Chapter

The i/f distinction: distinguishing intent from foresight

T. A. Cavanaugh

in Double-Effect Reasoning

Published in print August 2006 | ISBN: 9780199272198
Published online September 2006 | e-ISBN: 9780191604157 | DOI: http://dx.doi.org/10.1093/0199272190.003.0003

Series: Oxford Studies in Theological Ethics

The i/f distinction: distinguishing intent from foresight

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This chapter analyzes the intended/foreseen (i/f) distinction: how to name it, how to make it, and how to apply it to the classic cases of euthanasia/terminal sedation, craniotomy/hysterectomy, and terror bombing/tactical bombing. Addressing the problem of closeness Foot moots, inadequate responses to this problem are considered such as paring one’s intentions, the counter-factual test, and conceptual necessity. The chapter presents an account of the i/f distinction based on the resources found in Aquinas, Anscombe, and Bratman who indicate how intention characteristically differs from foresight insofar as the former is while the latter is not a plan of action formed in deliberation embodying practical knowledge.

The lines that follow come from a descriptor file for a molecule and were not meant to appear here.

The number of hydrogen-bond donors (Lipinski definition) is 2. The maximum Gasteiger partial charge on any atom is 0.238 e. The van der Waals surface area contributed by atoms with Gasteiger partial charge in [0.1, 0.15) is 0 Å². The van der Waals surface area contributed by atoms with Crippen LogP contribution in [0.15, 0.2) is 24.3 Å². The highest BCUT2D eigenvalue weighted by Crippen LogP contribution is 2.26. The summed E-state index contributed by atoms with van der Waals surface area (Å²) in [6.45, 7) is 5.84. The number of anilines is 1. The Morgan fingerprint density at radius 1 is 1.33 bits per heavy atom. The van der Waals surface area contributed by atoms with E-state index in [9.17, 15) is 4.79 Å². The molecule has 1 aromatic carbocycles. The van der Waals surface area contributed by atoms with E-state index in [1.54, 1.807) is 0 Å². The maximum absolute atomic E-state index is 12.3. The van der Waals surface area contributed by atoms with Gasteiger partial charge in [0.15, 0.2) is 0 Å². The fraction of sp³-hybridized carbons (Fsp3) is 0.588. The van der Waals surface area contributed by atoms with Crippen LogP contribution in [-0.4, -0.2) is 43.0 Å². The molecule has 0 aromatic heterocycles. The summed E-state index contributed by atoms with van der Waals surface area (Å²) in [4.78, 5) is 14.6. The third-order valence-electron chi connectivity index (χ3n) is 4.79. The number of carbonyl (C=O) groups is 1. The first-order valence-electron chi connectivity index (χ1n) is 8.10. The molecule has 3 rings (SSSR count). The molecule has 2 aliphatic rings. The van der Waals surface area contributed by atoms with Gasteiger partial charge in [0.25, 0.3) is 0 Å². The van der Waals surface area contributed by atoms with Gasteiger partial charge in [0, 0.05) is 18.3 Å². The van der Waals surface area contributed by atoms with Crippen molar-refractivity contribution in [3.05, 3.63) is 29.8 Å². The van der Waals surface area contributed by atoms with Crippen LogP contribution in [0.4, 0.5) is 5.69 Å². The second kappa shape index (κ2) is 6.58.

Keywords: Anscombe; Aquinas; Bratman; deliberation; double effect; Foot; intended distinction; foreseen distinction; intention; foresight

Chapter.  12724 words. 

Subjects: Philosophy of Religion

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